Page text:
8-1-16 Bipartisan request to NPS Jarvis : What Are You Doing About Sexual Harassment And Misconduct?

National Parks Traveler

Bipartisan Request To National Park Service: What Are You Doing About Sexual Harassment And Misconduct?

By Kurt Repanshek on August 1st, 2016

Concerned that the National Park Service is not taking adequate steps to root out sexual harassment and misconduct in the Service, members of Congress have asked National Park Service Director Jon Jarvis to provide three reports from more than a decade ago that looked into the problems so they can “understand NPS’s response to sexual harassment and misconduct.”

The request (attached below), signed by Republican House members Jason Chaffetz of Utah, chair of the House Committee on Oversight and Government Reform, and Cynthia Lummis of Wyoming, and Democratic House members Elijah E. Cummings of Maryland and Brenda L. Lawrence of Michigan, comes less than a month before the National Park Service celebrates its 100th birthday.

The specter of how widespread sexual harassment and misconduct might be across the ranks of the National Park Service, which counts roughly 20,000 employees, has lingered all year in the background of the buildup to the centennial celebration. It first arose in January with the release of a report from the Interior Department’s Office of Inspecter General that described a 15-year chapter of sordid behavior among the staff of Grand Canyon National Park’s River District Office.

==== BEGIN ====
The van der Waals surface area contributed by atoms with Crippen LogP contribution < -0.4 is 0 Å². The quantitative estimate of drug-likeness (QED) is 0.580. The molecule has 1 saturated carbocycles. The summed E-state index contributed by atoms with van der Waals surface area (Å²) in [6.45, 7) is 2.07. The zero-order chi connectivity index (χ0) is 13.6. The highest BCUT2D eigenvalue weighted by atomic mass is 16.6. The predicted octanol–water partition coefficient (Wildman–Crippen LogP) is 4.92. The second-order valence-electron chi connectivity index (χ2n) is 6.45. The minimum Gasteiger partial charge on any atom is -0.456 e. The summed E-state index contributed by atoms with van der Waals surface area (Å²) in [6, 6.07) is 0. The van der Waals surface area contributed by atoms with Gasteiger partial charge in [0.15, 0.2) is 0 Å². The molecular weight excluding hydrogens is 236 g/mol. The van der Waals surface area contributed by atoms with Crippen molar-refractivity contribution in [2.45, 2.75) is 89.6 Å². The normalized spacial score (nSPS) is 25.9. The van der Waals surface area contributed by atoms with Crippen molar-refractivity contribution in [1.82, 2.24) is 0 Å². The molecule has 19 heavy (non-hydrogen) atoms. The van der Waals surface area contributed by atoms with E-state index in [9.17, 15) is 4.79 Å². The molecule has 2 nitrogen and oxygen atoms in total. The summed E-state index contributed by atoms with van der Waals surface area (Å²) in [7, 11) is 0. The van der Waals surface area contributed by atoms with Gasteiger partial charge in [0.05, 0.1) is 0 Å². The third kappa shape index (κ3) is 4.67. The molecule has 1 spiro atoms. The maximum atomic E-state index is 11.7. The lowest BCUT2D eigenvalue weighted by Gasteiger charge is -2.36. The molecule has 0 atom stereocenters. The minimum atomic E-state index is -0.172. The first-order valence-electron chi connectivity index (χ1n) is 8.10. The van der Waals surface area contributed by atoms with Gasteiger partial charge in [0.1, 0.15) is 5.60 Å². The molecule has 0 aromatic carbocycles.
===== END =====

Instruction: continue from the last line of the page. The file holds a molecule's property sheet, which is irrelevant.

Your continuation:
The investigation generated a tawdry list of inappropriate behavior, from male employees taking photographs up under a female co-worker’s dress and groping female workers to women dancing provocatively and bringing a drinking straw “shaped like a penis and testicles” to river parties. The incidents, a September 2014 letter to Interior Secretary Sally Jewell charged, “demonstrated evidence of ‘discrimination, retaliation, and a sexually hostile work environment.’”

The agency’s most recent struggles with misconduct and sexual harassment date to the 1990s, when the Park Service reached an Equal Employment Opportunity settlement “that stemmed from complaints of harassment and gender bias in promotions at Grand Canyon National Park,” the letter to Director Jarvis noted. “The task force found NPS was unable to retain women in law enforcement positions due to gender bias, sexual harassment and hostile work environments. Over half of the female park rangers who responded to the survey experienced sexual harassment on the job, and eighty percent knew someone who experienced harassment but did not report it for fear of retaliation.

“The Park Service has been aware of problems with sexual harassment since 2000, but is responding to these more recent incidents with yet another survey,” the letter said. “This response is especially disappointing in light of the fact that some of the same officials handling the Park Service’s response to these cases were involved in 2000.”

More recently, OIG investigators in June reported that they had “found that a law enforcement supervisor at Canaveral National Seashore made an unwanted sexual advance toward his subordinate, a law enforcement employee, in December 2015. In addition, we found a pattern of harassment involving this supervisor and two other (Seashore) employees.”

Our investigation revealed that over the past 5 years, the law enforcement supervisor has shown a pattern of sexual harassment involving the law enforcement employee and two other female employees at CANA. We found that on December 4, 2015, he took the law enforcement employee to the home of a park volunteer and made an unwanted sexual advance toward her in the volunteer’s bedroom. We also found that he sexually harassed another employee in 2015 by repeatedly complimenting her on her physical appearance, giving her unwanted and unsolicited tokens of affection, asking her out on dates, and attempting to engage her in conversation about sexually explicit content in movies. In 2011, he harassed the third employee by repeatedly asking her out and calling her on her personal cell phone after duty hours.